Steve Bannon is gone. Good.
Sebastian Gorka is gone. Good.
The departures of Donald Trump's chief strategist and counterterrorism adviser were newsworthy. And consequential. The exits of Bannon and Gorka removed a pair of right-wing extremists from Trump's inner circle at a time when Americans are starting to wake up to the fact that this president has assembled an administration that is far too friendly toward racists, xenophobes and those who would divide American against itself.
But anyone who thinks that this administration is no longer guided by allies of the worst elements within the alt-right is living in a dream world. Unless you think that Donald Trump is an unthinking automaton who really does take his cues from the last person he talks with — a silly fantasy that misses the entire point of this dangerous man and his even more dangerous presidency — then it is vital to recognize the game he is playing.
The partings of company with Bannon and Gorka represent a move by the president to distance himself from the guy who made the Breitbart media empire "a platform for the alt-right" and from the guy whose Muslim-bashing rhetoric (and pattern of troublesome intersections with European far-right and neo-fascist groups) made him a favorite of American extremists. But please recognize that Bannon and Gorka, who appear to be headed back into the Breitbart orbit, are going easy on Trump — suggesting, as Gorka did on Sunday, that the president is "not being well-served" by more mainstream aides who are working "in direct contravention of everything that we voted for November the 8th."
What's up? Bannon and Gorka know that Trump agrees with them on a host of issues. The president did not bring them into the White House naively, and he has not sent them away naively. Trump said he came up with his viscerally divisive response to the Charlottesville violence — apportioning shared blame to racists and opponents of racism — on his own. And he pardoned Sheriff Joe Arpaio, a crude bigot who was convicted of criminal contempt after he refused to stop racially profiling Latinos, after Bannon had departed and as Gorka was marching out.
Bannon and Gorka also know that there are still people who agree with them inside the administration. The truest believer in the nationalist project, and in the merging of that project with the Trump administration, remains well within the Trump circle. Indeed, he is speaking for the president — as bizarrely as ever.
Stephen Miller continues as Trump's senior policy adviser, with (as Vanity Fair recently described it) "his own West Wing and a seat at the table during crucial decisions." Miller had a hand in writing the president's incendiary inaugural address, helped craft and promote the Muslim ban, and has drawn praise from Trump for declaring on national television that "the powers of the president to protect our country are very substantial and will not be questioned."
Miller just turned 32, yet he has spent the better part of two decades on the far-right fringe, ranting and raving against Latinos and Muslims, immigrants and "cosmopolitans," a favorite term of mid-20th century totalitarians for worldly wise citizens who were considered insufficiently nationalistic. A son of privilege raised by wealthy California real estate investors, he embraced economic elitism — "Am I the only one who is sick and tired of being told to pick up my trash when we have plenty of janitors who are paid to do it for us?” Miller asked fellow high schoolers — and white nationalism at a very young age, in addition to griping about lesbians and gays, Native Americans and Hispanics. "(Miller) wanted everyone to celebrate one culture. One country. At 16, Stephen was an extreme nationalist," said a former classmate.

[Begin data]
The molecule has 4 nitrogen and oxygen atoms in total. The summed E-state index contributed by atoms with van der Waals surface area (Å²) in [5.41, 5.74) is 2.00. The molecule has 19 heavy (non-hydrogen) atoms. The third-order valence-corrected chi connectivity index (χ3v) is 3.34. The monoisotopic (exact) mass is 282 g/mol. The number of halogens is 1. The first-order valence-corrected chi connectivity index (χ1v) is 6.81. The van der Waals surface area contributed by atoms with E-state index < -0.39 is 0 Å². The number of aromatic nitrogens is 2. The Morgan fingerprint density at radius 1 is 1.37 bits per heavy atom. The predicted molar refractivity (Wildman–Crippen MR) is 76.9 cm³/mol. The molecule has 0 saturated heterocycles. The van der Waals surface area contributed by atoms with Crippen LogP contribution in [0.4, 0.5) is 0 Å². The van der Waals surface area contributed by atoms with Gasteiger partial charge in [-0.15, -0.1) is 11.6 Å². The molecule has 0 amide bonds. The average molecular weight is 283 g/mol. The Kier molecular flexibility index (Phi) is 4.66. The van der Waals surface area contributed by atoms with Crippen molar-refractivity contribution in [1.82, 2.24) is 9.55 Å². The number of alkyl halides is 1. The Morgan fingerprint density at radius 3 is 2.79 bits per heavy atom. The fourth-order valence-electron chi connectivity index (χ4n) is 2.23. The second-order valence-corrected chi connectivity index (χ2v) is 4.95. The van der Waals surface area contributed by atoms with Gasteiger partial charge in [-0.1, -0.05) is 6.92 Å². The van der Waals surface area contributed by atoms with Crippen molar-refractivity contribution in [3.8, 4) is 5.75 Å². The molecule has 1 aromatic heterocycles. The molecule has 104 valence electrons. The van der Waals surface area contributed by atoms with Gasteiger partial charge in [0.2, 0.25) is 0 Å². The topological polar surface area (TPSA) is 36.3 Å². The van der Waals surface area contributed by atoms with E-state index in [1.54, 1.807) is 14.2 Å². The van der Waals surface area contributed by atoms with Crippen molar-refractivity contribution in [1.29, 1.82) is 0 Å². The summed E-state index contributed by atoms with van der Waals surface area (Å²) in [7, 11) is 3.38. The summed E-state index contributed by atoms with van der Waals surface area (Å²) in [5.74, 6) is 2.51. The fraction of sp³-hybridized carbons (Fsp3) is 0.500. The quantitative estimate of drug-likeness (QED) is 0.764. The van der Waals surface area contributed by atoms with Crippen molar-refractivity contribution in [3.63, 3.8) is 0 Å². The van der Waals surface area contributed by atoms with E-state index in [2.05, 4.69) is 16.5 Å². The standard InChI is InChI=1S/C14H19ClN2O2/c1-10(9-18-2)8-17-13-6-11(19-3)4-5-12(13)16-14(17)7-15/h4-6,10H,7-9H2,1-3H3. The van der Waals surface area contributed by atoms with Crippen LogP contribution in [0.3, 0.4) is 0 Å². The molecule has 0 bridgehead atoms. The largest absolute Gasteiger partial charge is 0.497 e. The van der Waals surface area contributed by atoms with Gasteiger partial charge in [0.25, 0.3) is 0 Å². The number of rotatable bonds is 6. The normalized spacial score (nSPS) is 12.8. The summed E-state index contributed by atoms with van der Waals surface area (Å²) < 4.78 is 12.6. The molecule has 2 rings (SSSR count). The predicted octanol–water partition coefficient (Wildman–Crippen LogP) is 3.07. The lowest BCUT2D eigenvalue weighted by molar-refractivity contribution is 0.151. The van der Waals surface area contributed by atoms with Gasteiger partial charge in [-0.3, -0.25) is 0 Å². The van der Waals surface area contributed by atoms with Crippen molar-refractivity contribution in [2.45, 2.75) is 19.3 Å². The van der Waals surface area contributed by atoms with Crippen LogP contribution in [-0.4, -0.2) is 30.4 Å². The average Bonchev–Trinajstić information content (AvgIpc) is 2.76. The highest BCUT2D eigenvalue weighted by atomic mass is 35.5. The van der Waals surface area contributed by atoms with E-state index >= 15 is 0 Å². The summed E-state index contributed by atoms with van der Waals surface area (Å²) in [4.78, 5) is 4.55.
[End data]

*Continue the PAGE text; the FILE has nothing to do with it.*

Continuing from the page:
At Duke University he claimed that members of the lacrosse team who were the subject of a rape inquiry had been persecuted "because they were white and their accuser black.” He badgered professors he thought were too left-wing. He coordinated a project that promoted “Islamo-Fascism Awareness Week." And he traveled in the same circles as Richard Spencer, a Duke graduate student who would go on to become one of the nation's most prominent white supremacists; Spencer has told reporters he "mentored" Miller at Duke and hails the Trump aide as a "strong American nationalist." Miller has claimed, rather artfully, that "I have absolutely no relationship with Mr. Spencer."
But white nationalists such as Jared Taylor continue to hail Miller — and the White House aide's former boss, Attorney General Jeff Sessions. While Taylor complained after Trump's inauguration that the president was "not a racially conscious white man," the white supremacist praised "men close to him," including Sessions and Miller, for their "clearer understanding of race."
Sessions may not be as close as he once was to Trump, but Miller is still on the inside. That's why members of Congress reject the notion that this president and his administration have progressed. While Trump finally got around to criticizing white supremacists, Congressional Progressives Caucus Co-chair Mark Pocan, D-town of Vermont, notes that the president is still giving Miller "a platform to advance (his) dangerous and hateful worldview and political agenda.”
Along with the chairs of the Congressional Black Caucus, the Congressional Asian Pacific American Caucus and the Congressional Hispanic Caucus, Pocan is calling for Miller's immediate removal from the White House.
Pocan is right. Miller's removal (along with the exits of Bannon and Gorka) would represent an initial step in the right direction. To be clear, however, the work will not be done until the man who hired them is gone.
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